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Redundant DMVPN designs, Part 2 (Multiple Uplinks)

In the Redundant DMVPN Design, Part 1 I described the options you have when you want to connect non-redundant spokes to more than one hub. In this article, we’ll go a step further and design hub and spoke sites with multiple uplinks.

Public IP addressing

Fact: DMVPN tunnel endpoints have to use public IP addresses or the hub/spoke routers wouldn’t be able to send GRE/IPsec packets across the public backbone.

The public IP address in this context is an IP address routable across the Service Provider backbone your routers are connected to. If you run DMVPN over the Internet, then the public IP address is a globally routable IPv4 or IPv6 address; if you run DMVPN over an MPLS/VPN infrastructure, then the public IP address is whatever IP address is routable across the MPLS/VPN network (it could still be an RFC 1918 IPv4 address).

Public IP addresses from the service provider PA address space usually get assigned to individual uplinks on the spoke routers. These IP addresses could be static or dynamically allocated through mechanisms like DHCP/DHCPv6, SLAAC or IPCP.

SMB customers not having their own IP address space would most often deploy hub routers with public IP addresses assigned to individual links (similar to spoke sites). Larger organizations with their own IP address space and AS number would use BGP with the upstream service providers and a single IP address (from their IP address space) on the hub router:

DMVPN tunnels on spoke sites

Fact: DMVPN tunnel endpoints are tied to public IP address and thus to individual uplinks. Uplink failure causes IP address loss and subsequently tunnel interface failure.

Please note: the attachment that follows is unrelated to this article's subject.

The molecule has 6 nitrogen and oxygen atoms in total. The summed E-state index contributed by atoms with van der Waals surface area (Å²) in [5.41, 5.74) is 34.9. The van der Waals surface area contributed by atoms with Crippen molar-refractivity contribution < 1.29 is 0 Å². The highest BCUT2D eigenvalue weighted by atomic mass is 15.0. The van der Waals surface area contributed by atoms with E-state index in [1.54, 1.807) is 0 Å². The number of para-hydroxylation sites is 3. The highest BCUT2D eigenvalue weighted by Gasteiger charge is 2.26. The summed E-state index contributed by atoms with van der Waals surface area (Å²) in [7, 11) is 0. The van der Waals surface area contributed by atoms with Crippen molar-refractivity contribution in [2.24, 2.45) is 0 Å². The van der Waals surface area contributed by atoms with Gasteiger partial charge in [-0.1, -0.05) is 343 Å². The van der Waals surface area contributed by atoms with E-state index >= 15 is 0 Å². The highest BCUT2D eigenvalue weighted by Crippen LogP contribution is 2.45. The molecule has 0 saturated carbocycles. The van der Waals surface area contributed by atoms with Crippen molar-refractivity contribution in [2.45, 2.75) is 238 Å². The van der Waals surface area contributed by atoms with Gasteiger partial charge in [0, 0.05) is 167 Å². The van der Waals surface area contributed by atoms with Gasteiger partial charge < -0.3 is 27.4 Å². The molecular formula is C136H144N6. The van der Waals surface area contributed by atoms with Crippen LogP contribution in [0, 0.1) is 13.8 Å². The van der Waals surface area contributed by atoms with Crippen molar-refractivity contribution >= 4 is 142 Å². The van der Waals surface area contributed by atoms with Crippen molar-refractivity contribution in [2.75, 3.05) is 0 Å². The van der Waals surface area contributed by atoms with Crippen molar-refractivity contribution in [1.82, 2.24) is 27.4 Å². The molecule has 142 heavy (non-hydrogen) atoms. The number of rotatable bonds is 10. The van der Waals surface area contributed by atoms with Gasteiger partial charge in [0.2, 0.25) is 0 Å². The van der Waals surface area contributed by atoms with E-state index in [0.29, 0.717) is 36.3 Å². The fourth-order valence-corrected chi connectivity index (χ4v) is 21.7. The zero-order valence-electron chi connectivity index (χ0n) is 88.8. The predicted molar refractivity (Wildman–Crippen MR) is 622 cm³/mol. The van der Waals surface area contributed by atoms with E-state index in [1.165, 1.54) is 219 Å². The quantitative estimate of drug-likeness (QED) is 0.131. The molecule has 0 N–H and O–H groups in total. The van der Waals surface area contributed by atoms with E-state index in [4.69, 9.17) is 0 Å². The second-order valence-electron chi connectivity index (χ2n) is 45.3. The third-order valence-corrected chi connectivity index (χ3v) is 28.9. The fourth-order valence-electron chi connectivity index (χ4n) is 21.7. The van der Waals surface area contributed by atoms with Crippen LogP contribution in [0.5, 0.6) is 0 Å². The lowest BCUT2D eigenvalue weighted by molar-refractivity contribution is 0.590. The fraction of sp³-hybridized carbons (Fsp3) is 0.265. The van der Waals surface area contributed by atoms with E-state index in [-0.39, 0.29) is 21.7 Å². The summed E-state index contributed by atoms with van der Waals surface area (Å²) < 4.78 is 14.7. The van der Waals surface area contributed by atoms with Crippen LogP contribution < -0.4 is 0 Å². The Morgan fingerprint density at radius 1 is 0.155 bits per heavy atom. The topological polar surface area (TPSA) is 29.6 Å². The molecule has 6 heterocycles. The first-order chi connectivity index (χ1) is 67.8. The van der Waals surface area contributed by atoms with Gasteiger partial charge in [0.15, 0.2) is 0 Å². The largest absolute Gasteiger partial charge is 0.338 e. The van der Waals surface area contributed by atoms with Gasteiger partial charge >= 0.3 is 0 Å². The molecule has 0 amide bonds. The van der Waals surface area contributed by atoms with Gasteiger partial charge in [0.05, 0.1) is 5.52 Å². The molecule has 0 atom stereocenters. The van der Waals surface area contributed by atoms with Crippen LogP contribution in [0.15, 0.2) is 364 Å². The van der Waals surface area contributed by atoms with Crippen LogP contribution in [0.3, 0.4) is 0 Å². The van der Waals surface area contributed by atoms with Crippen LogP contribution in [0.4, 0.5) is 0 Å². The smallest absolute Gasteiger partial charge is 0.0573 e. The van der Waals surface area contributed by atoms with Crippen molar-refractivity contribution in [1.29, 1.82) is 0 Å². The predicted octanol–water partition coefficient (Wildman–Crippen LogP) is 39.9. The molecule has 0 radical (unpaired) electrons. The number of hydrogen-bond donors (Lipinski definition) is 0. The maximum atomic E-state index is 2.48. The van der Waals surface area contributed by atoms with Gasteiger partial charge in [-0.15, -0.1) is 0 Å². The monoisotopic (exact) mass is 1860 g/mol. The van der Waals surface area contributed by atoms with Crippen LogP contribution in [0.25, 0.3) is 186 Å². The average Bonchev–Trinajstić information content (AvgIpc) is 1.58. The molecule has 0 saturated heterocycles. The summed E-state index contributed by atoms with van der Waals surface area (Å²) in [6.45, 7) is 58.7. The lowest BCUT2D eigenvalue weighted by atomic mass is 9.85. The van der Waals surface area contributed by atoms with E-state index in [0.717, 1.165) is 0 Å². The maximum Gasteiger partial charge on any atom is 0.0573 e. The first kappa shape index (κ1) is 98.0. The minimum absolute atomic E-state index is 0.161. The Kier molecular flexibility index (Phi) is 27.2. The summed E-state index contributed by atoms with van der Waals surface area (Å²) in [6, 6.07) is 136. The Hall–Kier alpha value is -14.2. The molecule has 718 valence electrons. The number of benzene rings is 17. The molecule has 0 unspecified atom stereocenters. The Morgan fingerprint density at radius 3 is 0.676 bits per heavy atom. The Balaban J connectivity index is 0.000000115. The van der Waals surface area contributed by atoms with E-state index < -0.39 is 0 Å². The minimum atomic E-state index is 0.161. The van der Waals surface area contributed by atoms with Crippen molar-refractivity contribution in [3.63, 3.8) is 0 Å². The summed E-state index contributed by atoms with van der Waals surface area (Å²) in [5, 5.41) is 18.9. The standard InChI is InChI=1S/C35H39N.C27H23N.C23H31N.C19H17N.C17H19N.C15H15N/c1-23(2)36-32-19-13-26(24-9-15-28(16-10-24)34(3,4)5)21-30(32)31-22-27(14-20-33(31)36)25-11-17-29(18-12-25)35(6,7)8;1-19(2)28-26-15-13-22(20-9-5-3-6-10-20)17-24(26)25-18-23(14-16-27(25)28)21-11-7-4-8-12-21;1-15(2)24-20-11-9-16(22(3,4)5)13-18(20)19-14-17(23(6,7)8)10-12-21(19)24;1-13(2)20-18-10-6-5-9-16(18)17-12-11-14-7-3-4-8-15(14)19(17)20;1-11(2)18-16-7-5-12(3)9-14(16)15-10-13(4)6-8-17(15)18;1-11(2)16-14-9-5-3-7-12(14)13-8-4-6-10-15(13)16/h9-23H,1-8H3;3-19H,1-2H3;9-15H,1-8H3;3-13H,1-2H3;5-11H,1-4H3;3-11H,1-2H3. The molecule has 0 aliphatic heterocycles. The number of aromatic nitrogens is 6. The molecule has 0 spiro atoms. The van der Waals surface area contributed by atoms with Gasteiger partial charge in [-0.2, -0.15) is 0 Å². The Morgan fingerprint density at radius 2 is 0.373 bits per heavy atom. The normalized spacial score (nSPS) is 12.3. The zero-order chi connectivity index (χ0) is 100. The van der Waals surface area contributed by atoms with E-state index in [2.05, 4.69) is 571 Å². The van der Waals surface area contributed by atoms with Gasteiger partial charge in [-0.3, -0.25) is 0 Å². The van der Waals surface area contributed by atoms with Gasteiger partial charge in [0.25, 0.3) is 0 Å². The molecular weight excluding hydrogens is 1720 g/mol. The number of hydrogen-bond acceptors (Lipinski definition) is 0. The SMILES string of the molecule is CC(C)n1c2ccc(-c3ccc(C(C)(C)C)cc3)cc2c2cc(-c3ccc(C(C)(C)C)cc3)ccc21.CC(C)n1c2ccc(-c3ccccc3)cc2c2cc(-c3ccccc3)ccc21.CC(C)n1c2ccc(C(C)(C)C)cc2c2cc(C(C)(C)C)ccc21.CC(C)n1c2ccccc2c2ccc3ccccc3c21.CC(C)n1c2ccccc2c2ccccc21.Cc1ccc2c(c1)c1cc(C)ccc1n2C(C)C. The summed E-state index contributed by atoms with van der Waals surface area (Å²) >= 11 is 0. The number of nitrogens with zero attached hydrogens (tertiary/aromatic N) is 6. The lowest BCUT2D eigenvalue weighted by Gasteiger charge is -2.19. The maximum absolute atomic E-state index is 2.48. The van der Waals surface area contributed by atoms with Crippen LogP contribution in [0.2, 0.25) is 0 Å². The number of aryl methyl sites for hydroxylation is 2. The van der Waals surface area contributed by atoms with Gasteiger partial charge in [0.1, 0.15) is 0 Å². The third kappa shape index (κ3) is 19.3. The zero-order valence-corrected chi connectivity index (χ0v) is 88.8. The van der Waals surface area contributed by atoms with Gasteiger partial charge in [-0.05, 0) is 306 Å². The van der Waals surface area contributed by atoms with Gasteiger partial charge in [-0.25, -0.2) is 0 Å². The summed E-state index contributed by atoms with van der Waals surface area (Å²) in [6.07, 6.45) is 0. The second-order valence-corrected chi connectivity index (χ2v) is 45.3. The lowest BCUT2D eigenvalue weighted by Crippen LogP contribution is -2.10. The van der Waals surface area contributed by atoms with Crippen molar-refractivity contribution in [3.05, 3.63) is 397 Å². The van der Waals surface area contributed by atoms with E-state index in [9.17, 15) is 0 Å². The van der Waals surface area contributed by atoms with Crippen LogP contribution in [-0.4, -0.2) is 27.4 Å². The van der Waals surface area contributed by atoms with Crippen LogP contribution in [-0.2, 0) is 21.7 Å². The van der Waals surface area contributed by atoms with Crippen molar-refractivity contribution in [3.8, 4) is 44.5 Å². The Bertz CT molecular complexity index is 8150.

Conclusion: If you want to maximize the spoke site redundancy, you have to deploy a separate DMVPN tunnel interface on each spoke router uplink.

Fact: Cisco IOS doesn’t allow the same IP subnet to be used on multiple mGRE interfaces.

Conclusion#1: Multiple DMVPN tunnel interfaces deployed on a spoke router have to belong to different IP subnets.

Conclusion#2: You need multiple DMVPN tunnels in your network. The number of DMVPN interfaces on hub routers depends on your resiliency requirements (see below).

Outbound routing on spoke routers

You can never be sure whether the upstream ISPs use RPF filters or other filtering mechanisms. It’s thus mandatory to ensure proper outbound packet forwarding over the spoke uplinks: tunnel interface associated with IP address belonging to ISP-A can send packets only over the uplink connecting the spoke router to ISP-A.

You can use tunnel route-via feature to force the tunnel interfaces to use correct uplinks (but it doesn’t work if you use IPsec), or you could use VRF-based tunnel interfaces:

  • Create multiple VRFs on the spoke router, one per uplink;
  • Create a static default route in each VRF pointing to the associated uplink;
  • Configure transport VRF on each DMVPN tunnel interface.

If you’re not familiar with VRFs, use the tested router configurations you get with the DMVPN – from basics to scalable networks webinar.

DMVPN tunnels on hub sites

The number of DMVPN tunnels on the hub sites depends on the DMVPN model you’re using (Phase 1/2/3) and the redundancy requirements.

Assuming a two-hub network has to survive a single failure (hub router or spoke uplink), use a single hub per DMVPN tunnel (unless you're using Phase 3 DMVPN, in which case all hub routers probably have to be connected to all tunnels).

Spoke uplink failure will not isolate a spoke (it still has the other uplink), hub router failure will also not break the network (spokes can still communicate through the other hub). However, a worst-case combination of hub router and spoke uplink failure might isolate a spoke site.

If your network has to be more failure-resilient, connect all hubs to all DMVPN tunnels. This design will be able to survive multiple failures (including a concurrent hub router and spoke uplink failure).